The Importance of Having a Will

The last few years have unfortunately seen a lot of death in our family.  Starting with my mother three years ago followed by both grandmothers and most recently my father-in-law, we have seen our fair share of death and the accompanying hassles that come along with it.  I have personally served as executor for both my mother and maternal grandmother (she was predeceased by both children) and have learned a few things about this whole process (for a process it is).

We were “lucky” in that all our loved ones who died had wills.  I can’t even fathom how difficult this process would have been without that.  However, many young families have not taken the time to write out and notarize a will, despite the very serious implications this could have should something go wrong.

What happens without a will?  It depends upon who dies and who’s left and where your province of residence is.  In BC (where I live), if you die without a will and you’re married with children (and the children belong to both your spouse and you), your spouse will receive the first $300,000 of your estate (of which your half of any part of the house belongs so it may not be usable cash, just property) then the remainder will be split equally between your spouse and your children (half to your spouse, half to be split between your children).  Your children’s share will be held in trust until they are 19 by a Public Guardian and Trustee; this will not be your spouse and they charge for their services (so the estate will be paying the Guardian and Trustee each year for their services).  If your spouse were to need the money for school or living, he/she would have to apply to receive some of it and this can create financial hardship on a family, not to mention the lack of control for your spouse.

Without a will, you are relinquishing control over your assets and who cares for your children.  You see, what we often ignore is that it’s entirely possible that both parents die at the same time.  Car crashes, plane crashes, acts of nature can all claim multiple members of a family.  Without a will, your children are left at the mercy of the court.  The court will hold all assets for them in trust, the court will decide who will be the guardian for your child and that guardian will take it on without the benefit of guaranteed funds as they too will have to apply to the trust to pay for school and living expenses.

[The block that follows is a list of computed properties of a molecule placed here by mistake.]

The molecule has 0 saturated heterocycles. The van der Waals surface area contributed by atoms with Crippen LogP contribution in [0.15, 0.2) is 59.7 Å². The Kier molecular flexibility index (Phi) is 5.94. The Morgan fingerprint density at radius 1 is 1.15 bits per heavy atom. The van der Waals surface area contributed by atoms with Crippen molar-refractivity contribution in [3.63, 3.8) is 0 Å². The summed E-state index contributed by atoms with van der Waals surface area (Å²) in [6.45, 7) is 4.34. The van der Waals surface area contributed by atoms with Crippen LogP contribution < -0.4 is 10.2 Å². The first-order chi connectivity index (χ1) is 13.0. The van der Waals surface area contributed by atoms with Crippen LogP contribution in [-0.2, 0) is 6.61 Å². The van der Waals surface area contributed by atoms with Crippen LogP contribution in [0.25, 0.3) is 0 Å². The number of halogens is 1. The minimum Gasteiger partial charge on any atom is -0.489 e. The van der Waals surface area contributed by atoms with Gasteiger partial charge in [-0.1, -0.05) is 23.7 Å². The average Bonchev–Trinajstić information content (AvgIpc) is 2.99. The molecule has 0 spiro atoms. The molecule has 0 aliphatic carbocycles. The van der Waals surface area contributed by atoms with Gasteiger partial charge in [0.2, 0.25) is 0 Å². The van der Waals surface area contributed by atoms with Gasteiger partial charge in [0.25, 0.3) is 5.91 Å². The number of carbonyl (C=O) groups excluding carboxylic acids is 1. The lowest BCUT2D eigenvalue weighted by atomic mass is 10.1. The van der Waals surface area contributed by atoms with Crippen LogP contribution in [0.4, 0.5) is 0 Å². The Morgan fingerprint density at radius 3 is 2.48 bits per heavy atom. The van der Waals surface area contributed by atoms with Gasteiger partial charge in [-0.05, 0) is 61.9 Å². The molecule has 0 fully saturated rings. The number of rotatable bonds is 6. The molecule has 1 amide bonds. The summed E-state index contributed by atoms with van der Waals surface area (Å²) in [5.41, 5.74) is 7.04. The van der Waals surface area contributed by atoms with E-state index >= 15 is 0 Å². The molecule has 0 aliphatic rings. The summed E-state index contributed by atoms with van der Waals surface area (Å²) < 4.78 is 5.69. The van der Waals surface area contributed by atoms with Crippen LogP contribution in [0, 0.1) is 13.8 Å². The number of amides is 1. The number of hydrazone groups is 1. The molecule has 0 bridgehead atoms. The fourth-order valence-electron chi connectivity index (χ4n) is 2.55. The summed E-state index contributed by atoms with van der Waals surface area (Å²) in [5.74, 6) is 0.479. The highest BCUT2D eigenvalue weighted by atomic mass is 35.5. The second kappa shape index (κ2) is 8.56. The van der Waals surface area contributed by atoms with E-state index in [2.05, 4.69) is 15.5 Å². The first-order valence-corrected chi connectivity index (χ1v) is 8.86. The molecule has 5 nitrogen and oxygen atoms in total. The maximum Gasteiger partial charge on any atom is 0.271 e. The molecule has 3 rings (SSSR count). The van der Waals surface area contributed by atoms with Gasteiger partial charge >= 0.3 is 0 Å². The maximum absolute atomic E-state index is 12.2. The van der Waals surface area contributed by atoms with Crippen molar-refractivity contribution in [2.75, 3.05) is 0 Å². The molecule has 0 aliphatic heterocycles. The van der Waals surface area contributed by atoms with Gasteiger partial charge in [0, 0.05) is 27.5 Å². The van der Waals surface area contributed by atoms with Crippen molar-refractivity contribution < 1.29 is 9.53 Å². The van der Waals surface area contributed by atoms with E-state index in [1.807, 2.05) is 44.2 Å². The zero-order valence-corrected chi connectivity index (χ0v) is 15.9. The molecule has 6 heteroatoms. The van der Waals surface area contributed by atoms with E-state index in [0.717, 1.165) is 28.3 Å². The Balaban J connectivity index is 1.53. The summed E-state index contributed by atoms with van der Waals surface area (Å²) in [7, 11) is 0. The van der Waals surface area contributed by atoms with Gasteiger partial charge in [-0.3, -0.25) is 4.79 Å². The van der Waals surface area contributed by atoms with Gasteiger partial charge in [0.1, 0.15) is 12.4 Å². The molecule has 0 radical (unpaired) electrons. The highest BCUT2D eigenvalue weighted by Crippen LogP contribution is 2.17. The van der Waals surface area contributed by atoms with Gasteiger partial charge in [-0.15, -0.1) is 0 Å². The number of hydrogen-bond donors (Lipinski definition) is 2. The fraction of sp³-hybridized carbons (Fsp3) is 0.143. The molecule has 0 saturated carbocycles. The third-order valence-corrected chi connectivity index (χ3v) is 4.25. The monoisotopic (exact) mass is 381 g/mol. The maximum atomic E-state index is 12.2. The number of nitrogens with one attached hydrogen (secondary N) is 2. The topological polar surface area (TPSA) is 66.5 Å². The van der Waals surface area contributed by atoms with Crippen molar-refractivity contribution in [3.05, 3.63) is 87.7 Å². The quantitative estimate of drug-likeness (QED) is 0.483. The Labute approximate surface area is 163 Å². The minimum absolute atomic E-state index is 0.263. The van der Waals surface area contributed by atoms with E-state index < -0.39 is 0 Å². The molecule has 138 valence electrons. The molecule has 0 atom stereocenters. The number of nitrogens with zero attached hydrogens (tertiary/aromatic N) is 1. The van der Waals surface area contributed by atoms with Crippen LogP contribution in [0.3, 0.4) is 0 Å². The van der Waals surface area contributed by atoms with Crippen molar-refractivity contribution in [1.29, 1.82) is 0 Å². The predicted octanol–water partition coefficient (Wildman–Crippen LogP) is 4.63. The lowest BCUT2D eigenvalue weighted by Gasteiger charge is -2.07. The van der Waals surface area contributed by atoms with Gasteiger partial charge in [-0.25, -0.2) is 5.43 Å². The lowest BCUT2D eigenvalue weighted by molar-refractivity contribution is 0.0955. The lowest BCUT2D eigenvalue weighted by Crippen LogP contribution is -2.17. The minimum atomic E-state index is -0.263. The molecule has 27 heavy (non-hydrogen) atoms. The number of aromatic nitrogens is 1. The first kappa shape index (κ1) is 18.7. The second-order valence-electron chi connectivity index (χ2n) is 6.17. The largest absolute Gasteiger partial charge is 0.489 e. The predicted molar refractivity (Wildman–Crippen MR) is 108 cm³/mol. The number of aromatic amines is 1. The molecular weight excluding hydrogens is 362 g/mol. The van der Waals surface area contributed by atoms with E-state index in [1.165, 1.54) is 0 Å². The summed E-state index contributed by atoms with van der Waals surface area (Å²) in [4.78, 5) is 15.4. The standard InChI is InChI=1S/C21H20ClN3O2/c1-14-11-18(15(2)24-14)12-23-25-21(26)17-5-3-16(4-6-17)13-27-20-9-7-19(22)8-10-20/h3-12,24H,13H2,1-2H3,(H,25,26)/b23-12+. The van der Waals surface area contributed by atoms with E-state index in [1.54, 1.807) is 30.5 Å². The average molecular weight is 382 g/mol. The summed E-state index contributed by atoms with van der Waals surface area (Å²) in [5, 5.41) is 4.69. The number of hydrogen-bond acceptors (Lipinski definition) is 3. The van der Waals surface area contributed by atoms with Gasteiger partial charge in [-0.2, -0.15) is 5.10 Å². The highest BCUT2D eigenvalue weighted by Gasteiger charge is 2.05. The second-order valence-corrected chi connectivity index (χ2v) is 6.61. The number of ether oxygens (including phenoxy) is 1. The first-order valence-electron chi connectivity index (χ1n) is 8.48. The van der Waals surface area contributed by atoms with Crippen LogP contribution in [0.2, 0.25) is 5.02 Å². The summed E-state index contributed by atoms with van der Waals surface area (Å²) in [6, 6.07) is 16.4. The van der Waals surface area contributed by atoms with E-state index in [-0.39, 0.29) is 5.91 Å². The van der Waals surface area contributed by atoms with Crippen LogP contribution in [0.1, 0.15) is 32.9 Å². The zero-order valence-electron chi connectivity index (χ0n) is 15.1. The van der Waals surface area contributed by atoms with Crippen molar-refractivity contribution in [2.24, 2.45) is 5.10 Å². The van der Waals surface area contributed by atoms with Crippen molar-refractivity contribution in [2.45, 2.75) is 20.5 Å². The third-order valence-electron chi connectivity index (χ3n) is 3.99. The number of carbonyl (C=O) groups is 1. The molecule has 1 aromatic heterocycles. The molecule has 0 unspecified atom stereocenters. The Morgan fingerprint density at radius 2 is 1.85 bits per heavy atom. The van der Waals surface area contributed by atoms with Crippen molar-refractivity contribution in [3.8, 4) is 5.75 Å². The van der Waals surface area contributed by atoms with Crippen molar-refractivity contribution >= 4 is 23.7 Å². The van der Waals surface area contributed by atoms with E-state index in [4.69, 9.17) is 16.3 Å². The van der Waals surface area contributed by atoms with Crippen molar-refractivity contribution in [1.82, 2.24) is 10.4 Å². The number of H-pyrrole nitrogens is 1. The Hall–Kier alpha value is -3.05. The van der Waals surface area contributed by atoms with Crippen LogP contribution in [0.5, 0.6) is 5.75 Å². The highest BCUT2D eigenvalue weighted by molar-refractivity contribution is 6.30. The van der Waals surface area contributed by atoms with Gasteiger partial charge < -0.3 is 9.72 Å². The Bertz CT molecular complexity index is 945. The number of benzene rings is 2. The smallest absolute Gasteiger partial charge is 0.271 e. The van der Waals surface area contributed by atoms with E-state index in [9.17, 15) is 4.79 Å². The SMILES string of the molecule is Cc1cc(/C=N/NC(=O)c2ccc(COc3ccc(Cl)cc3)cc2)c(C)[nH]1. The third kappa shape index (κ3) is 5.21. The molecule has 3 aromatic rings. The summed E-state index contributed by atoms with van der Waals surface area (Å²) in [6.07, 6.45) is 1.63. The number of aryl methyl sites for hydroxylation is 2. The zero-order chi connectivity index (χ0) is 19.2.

It’s worth noting that the courts will always try to take the child’s best interests into account, so one shouldn’t fear that your child is being thrown to the wolves, but the courts will favour immediate family for guardianship and Public Guardians and Trustees for finances and for many, that may not be ideal.  Many families may not want their parents or siblings taking guardianship of their child or want to pay a stranger to look after money that should be available to care for their children and only a will is a sure-fire way to ensure your wishes are respected.  (A quick note that you should never just name someone in your will, you should have a discussion with them about their willingness, how funds would be covered, and so on.)

Having a will also enables you to direct how your assets are used.  This means you can direct a certain portion to go towards the care of your child and the rest into a trust for them for when they hit whatever age you decide (it may be 19, you may want to wait until 25).  A will also enables you to pick who will manage your assets best, ensuring that money is there for your children when they need it most.  Although a court-appointed Trustee can’t screw up the money, they have enough going on that you can bet that one estate isn’t going to be on the top of their list.

One of the barriers to getting a will is often the cost.  Lawyers are expensive and although there are very good reasons to use a lawyer if you have either a large estate or a complicated one, the fact is that there are ways for you to do the will yourself if these situations don’t apply.  Check out any of the kits below (just click to read more) to help you get started on creating your will.  By the time you complete this and get it notarized, it should cost you less than $60 and for the peace of mind that brings, it may be the best $60 you spend.


will kit 1will kit 2will kit 3

By Tracy Cassels

June 01, 2015